They were also the preservers of the Holy Scriptures. The words of the Bible that the Reformers would later use to confront the Church were actually preserved and studied in church buildings by its priests and monks, from whose ranks most of the reformers came. These men were employed by the Church to study, teach, and in some cases, make copies of the Scriptures.

But the central tenets of Sola Scriptura, Sola Fide and Sola Gratia had been forgotten, and the Church had gone from being a liberator that removed the burdens of the people, to an oppressor that added them.

Certainly, there were voices raised in godly protest, calling the Church back to the Gospel.  Two hundred years before, John Wycliffe in England and later John Hus in what is today Bohemia taught that a person was justified, or declared righteous, by God’s grace through faith in Jesus Christ alone.  They placed their hope in the Scriptures; and Wycliffe set about translating the Bible into English. He died in 1384.  31 years later, in 1415, by a decree of the Council of Constance, the Church declared him a heretic, dug his remains up, burned them and then threw his ashes into a nearby stream. In that same year, Hus was martyred for his faith.

These reformers, and other like them, were shaking not just religious belief, but political thought as well.  As they preached justification by faith, to all and on all who believe, because (in the words of Scripture) there is no difference, they were preaching an equality of mankind by the truth of the Scriptures, thereby undermining the claim of “divine right” to rule by kings, lords and dukes, and laying the foundation of the modern world.

The political freedoms that we enjoy today, that all are created equal, is born out of the theology that there is no difference between us in God’s sight.  Today in America, and the Western World generally, it is accepted as obviously true, but when Wycliffe, Hus and other reformers were preaching, it was a revolutionary idea.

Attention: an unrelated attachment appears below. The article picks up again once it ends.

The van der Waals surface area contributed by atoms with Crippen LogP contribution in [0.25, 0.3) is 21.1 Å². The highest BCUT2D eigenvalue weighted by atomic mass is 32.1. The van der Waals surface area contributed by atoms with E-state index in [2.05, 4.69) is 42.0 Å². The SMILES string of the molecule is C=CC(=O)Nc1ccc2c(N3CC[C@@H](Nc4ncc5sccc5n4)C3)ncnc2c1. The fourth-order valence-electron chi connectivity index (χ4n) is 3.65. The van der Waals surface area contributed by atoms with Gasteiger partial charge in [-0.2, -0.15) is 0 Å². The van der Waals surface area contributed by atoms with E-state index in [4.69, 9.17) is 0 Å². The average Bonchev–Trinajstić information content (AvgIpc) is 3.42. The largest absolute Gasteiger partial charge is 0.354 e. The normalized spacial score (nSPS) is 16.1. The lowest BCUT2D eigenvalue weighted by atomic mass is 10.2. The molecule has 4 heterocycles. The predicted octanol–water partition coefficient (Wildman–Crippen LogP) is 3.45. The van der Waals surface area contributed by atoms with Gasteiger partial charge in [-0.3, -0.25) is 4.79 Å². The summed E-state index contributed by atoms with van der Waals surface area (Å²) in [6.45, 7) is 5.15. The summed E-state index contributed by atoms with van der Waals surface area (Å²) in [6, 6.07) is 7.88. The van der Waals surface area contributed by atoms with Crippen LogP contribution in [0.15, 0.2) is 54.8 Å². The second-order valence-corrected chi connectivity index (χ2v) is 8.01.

The tremors caused by men like John Wycliffe and John Hus would become an earthquake in 1517, 500 years ago, when Martin Luther posted his 95 Theses.  Luther was a devout Augustinian monk, who despite his own religious efforts, could find no relief from the guilt he felt.

As Luther studied and taught the Bible, particularly from the Book of Romans, he was convinced that men are justified by faith, apart from any good works they might perform. He was meditating upon Romans 1:17, and the truth of the verse hit him. The just shall live by faith, Paul had written, and Luther now read it as if for the first time, and it was that small verse that changed his life. In 1517, He posted his 95 Theses – 95 points of dispute – and changed history.

Then Luther did a second thing that transformed the world: he translated the Bible into German, so that men and women of his own country could read the Bible for themselves.  The Scripture was set free from the Latin, and made available, not just to scholars, but to anyone who could read.

Today, there are more than 2,000 translations of the Bible into common languages throughout the world.  It all started with Wycliffe, followed by Luther, and the world has never been the same.

In 1999, as the millennium drew to a close, A & E Biography listed the 100 most influential persons of those 1,000 years.  Their list included Albert Einstein, Napoleon Bonaparte, Galileo Galilei, Thomas Jefferson, Wolfgang Mozart, and William Shakespeare.   Martin Luther placed third on their list – behind only Johann Gutenberg (whose invention, the printing press, Luther used with great effect) and Isaac Newton.

We live in a world that the Reformers made.  In 1517, Luther posted his 95 Theses “out of love for the truth and for the purpose of eliciting it.” He changed the world of his day. His one act and the impact of his teaching continues to reverberate in ours.


Category: Faith

About the Author ()

Email | Website | Mark Francis is the President of Urban Francis, LLC, a commercial electrical contractor in Baltimore, Maryland.  He attends and serves at Forge Road Bible Chapel.